Meet Shun Lin: 2017 Dream Award Recipient
We are thrilled to have such a diverse and interesting class of Dream Award recipients! This is the first in a series that will highlight each of our ten students. Throughout the next few months we will be posting more stories on a bi-weekly basis featuring stories from these amazing individuals.
Growing up in Taiwain, Shun Lin’s parents wanted him and his brother to receive the best educations possible. They thought their sons would get better educations in the United States. However, they felt their own limited knowledge of English would hinder their job prospects as school teachers and ability to provide for their children. So Shun Lin’s parents applied for green cards for their sons, and at the age of 12, Shun and his younger brother moved from Taiwan to California to live with his grandparents.
Transitioning to America was difficult for the young Shun, who at the time knew very little English. In addition to his move to a new country, he was simultaneously taking up the mantle of caregiving for his grandparents. The first few years, it was hard to make friends because of the language barrier and his additional responsibilities.
His English classes in Taiwan focused mostly on rote memorization of words and definitions, which did not prepare Shun to enter an American classroom that required more critical thinking and a higher language proficiency. With flashcards in hand, Shun spent his free time building up his vocabulary and listening to English podcasts. In the evenings, he would practice speaking with his grandmother, who learned alongside her grandsons and was known for getting the dictionary off the shelf and teaching the boys a new word each day.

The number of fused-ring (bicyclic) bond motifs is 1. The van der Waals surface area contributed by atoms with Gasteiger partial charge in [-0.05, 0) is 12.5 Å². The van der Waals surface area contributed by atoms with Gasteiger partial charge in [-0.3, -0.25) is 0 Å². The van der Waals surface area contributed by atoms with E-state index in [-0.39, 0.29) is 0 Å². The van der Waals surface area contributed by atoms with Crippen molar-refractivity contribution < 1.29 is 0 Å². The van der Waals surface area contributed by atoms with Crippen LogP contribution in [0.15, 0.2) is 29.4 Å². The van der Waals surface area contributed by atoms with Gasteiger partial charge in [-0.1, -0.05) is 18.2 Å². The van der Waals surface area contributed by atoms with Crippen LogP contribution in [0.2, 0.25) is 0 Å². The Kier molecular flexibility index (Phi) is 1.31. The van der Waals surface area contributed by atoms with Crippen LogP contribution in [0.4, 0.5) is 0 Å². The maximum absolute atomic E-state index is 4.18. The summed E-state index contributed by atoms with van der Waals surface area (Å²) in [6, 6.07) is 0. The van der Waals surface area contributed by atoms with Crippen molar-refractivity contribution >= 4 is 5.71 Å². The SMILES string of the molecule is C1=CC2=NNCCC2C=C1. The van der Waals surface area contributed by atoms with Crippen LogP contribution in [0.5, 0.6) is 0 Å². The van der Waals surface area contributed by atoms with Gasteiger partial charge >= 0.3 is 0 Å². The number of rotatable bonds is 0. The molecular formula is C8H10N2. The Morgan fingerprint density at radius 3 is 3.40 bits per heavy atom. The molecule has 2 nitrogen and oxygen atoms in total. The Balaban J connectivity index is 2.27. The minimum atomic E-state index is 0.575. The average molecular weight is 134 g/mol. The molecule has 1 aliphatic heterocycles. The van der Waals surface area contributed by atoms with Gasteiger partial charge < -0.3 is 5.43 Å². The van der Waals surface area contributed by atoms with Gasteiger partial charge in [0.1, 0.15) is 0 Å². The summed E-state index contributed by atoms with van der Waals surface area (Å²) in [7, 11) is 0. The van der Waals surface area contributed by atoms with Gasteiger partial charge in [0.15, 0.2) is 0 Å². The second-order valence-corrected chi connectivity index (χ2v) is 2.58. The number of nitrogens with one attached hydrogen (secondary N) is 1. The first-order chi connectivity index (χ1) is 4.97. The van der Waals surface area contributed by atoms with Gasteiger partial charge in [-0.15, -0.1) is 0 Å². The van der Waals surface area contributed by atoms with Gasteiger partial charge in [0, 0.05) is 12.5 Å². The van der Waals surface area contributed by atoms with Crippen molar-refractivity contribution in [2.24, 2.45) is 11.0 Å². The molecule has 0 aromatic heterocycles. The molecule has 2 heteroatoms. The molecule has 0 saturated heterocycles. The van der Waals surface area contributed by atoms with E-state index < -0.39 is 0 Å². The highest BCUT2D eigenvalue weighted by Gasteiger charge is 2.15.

By the time Shun entered high school he was proficient in English and had a group of friends, many of whom he continues to keep in contact with. His grandmother supported him every step of the way until his senior year, when he spent much of his time by her side in the ICU because of complications after surgery. Once again, Shun was juggling school work, college applications, scholarship research, and his grandmother’s failing health.
“It taught me how to handle life even when it gets difficult,” Shun explained.
Just two weeks before he received the Dream Award, Shun’s grandmother passed away — the first death he had experienced in his family. The notification of the scholarship landed in his inbox in the midst of funeral plans and finals week preparation.
“Receiving the Dream Award was like a ray of sunlight in the dark clouds,” Shun said. The scholarship news was just the encouragement boost he needed to continue to pursue his studies. Shun misses his grandmother, but he tries to find the best outcomes from the worst situations, and says that her death has brought his family closer together. He also notes that her death reminded him to take some time for himself and live in the present moment.
Shun’s experience with his grandmother piqued an interest in healthcare. As he interacted with the nurses and doctors taking care of her, he gained a deep respect for the healthcare profession and decided he wanted to somehow combine his interests and expertise with work in the field.
Thanks to Scholarship America’s Dream Award, Shun will enter his junior year of college this fall at UC Berkeley, where he is studying electroengineering and computer science. One day Shun hopes to go into the biomedical field to work on and design medical devices.